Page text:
The project has been in the works for decades, after exploration began in the 1980s. Its history has been marked by a series of roller-coaster events, including attempts to shut it down under three US presidents, the leak videos that led to the resignation of its then-CEO in 2020 and overwhelming public opposition to the project in EPA comment periods.
During a recent comment period, the agency received more than 582,000 public comments on its proposal, said EPA spokeswoman Suzanne Skadowski. The comments were overwhelmingly against the project, similar to previous rounds of comments from the EPA, she said.
The project divided Alaska’s political leadership.
The Alaska congressional delegation, Republican Sens Lisa Murkowski and Dan Sullivan, and newly elected Democratic Representative Mary Peltola, oppose Pebble.
The senators said EPA intervention was not the right way to stop Pebble, but they supported the licensing process led by the US Army Corps of Engineers and the Corps’ earlier decision to reject the project.
Republican Gov. Mike Dunleavy took several steps in favor of Pebble, including urging the EPA in September not to veto the project. The governor told the agency that a veto would undermine Alaska’s legal decision-making power over resource development and make preemptive decisions about what resources Alaska can develop and how it can develop them.
The state argued that the federal government ceded the land to Alaska for this type of development, as part of a 1976 agreement that involved the state providing land that led to the creation of the Lake Clark National Park in the area.
Dunleavy warned the agency that a veto is a regulatory grab that would result in billions of dollars owed in compensation to the state.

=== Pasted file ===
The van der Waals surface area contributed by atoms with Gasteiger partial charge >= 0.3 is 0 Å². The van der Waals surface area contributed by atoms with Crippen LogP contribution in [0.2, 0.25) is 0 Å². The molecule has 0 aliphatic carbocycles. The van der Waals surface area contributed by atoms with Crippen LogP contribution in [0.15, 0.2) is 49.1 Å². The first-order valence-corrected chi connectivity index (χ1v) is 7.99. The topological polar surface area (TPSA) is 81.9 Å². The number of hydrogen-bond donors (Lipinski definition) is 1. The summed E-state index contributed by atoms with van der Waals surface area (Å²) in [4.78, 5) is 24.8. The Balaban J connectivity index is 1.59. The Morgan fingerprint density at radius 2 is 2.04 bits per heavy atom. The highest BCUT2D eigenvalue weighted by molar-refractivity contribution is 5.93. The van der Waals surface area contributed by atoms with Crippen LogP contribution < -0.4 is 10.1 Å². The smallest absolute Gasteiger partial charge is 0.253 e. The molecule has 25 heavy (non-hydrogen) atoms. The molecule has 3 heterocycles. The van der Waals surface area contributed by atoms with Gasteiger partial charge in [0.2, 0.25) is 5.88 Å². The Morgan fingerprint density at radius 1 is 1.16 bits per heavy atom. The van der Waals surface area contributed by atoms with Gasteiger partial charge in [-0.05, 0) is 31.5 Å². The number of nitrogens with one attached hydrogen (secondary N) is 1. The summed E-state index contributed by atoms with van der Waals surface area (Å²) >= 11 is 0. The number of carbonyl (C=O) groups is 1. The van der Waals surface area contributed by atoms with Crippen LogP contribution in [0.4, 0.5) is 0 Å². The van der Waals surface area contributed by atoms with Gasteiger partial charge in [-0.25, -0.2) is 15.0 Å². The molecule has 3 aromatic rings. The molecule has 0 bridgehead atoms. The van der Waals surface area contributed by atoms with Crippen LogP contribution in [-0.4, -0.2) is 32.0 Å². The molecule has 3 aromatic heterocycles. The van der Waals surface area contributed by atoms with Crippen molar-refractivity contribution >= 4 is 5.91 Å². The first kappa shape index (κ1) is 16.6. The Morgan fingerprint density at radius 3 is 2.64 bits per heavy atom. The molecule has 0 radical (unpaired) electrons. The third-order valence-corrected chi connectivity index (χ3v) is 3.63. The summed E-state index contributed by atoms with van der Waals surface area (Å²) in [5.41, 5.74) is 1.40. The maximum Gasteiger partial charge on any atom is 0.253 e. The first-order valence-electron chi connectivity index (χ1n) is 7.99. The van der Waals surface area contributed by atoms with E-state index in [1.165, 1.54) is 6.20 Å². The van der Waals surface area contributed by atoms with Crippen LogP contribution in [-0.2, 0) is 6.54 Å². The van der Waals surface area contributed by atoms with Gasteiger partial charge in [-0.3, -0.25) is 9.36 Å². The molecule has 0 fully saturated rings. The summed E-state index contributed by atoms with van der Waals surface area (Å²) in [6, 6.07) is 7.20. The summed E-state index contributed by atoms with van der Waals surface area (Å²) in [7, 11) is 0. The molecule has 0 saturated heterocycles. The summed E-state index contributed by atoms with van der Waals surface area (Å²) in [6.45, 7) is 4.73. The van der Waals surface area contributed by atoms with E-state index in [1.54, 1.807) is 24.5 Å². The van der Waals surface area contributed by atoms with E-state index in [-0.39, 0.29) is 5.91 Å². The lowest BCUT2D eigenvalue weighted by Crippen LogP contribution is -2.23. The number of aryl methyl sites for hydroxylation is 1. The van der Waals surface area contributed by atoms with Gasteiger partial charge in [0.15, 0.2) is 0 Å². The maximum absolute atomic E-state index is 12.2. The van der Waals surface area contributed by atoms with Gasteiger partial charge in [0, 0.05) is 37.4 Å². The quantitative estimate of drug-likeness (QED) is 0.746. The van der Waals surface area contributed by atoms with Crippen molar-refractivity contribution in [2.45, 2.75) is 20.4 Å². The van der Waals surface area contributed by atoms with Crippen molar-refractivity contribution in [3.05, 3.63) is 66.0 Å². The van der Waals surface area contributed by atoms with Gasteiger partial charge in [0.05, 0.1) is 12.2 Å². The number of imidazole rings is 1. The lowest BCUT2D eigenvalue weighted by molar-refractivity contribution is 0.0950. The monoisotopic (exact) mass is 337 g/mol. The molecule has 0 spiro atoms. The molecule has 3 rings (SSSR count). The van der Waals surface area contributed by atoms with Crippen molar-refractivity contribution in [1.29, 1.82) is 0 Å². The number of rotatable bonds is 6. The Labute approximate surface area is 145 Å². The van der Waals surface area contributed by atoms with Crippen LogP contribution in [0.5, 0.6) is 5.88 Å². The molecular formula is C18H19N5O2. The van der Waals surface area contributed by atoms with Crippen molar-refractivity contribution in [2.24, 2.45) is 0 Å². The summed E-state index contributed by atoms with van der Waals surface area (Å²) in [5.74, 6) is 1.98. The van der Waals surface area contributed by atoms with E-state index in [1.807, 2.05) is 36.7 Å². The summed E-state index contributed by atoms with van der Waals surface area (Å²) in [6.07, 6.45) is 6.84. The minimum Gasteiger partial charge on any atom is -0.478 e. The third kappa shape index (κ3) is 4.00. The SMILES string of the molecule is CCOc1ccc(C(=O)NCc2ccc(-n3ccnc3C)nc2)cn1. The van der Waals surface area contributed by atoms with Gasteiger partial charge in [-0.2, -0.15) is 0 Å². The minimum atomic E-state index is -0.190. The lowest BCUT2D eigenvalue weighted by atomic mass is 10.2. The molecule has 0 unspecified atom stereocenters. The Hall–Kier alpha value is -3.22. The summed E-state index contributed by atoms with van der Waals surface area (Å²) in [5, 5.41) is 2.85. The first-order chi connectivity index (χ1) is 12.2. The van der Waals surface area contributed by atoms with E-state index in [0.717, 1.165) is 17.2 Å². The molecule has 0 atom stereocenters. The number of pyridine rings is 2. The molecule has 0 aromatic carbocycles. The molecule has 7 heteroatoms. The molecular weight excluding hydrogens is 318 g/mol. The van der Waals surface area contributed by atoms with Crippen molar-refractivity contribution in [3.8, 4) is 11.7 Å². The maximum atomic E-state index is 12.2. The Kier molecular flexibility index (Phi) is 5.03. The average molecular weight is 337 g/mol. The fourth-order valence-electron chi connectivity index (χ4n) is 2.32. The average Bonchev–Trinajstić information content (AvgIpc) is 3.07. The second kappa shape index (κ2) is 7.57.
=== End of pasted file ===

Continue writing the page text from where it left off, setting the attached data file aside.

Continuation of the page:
Sixkiller’s recommendation will be forwarded to Radhika Fox, EPA’s deputy water administrator. Fox is expected to make a final decision within 60 days on the proposed veto, said agency spokeswoman Suzanne Skadowski.
Fox can reject the veto proposal, modify it or accept it, Skadowski said. The EPA’s Office of Water will review the filing on the proposal so far, along with other information provided by the Corps and Pebble Limited, including any remedial measures the developer may propose to limit damage to the basin. pouring.
The history of the EPA’s Pebble proposal goes back years. In 2014, the agency initially decided to shut down the mine under President Barack Obama, proposing to use the same special authority being prosecuted today.
Pebble Limited at the time had not submitted a plan for federal government approval, but several tribes in the Bristol Bay area requested the right of veto, fearing the mine would harm fisheries and the environment.
This proposed action by the EPA led to a lawsuit by the developer and a ruling by a federal judge against this proposal, ending the effort. In 2017, under President Donald Trump, the EPA pulled out under a settlement agreement between the agency and the developer, allowing Pebble to proceed with its project through the federal licensing process.
As part of that process, Pebble submitted a development plan for Corps approval, leading to the agency’s license being denied, which was also under the Trump administration.
The EPA announced in 2021, under Democratic President Joe Biden, that its special action to potentially veto the project was back on the table.
The agency has taken final steps to use its special veto just 13 times in its 50-year history, in an effort to protect important resources. If this action is finalized, it will be a first for Alaska and the Pacific Northwest region which includes Oregon, Washington and Idaho.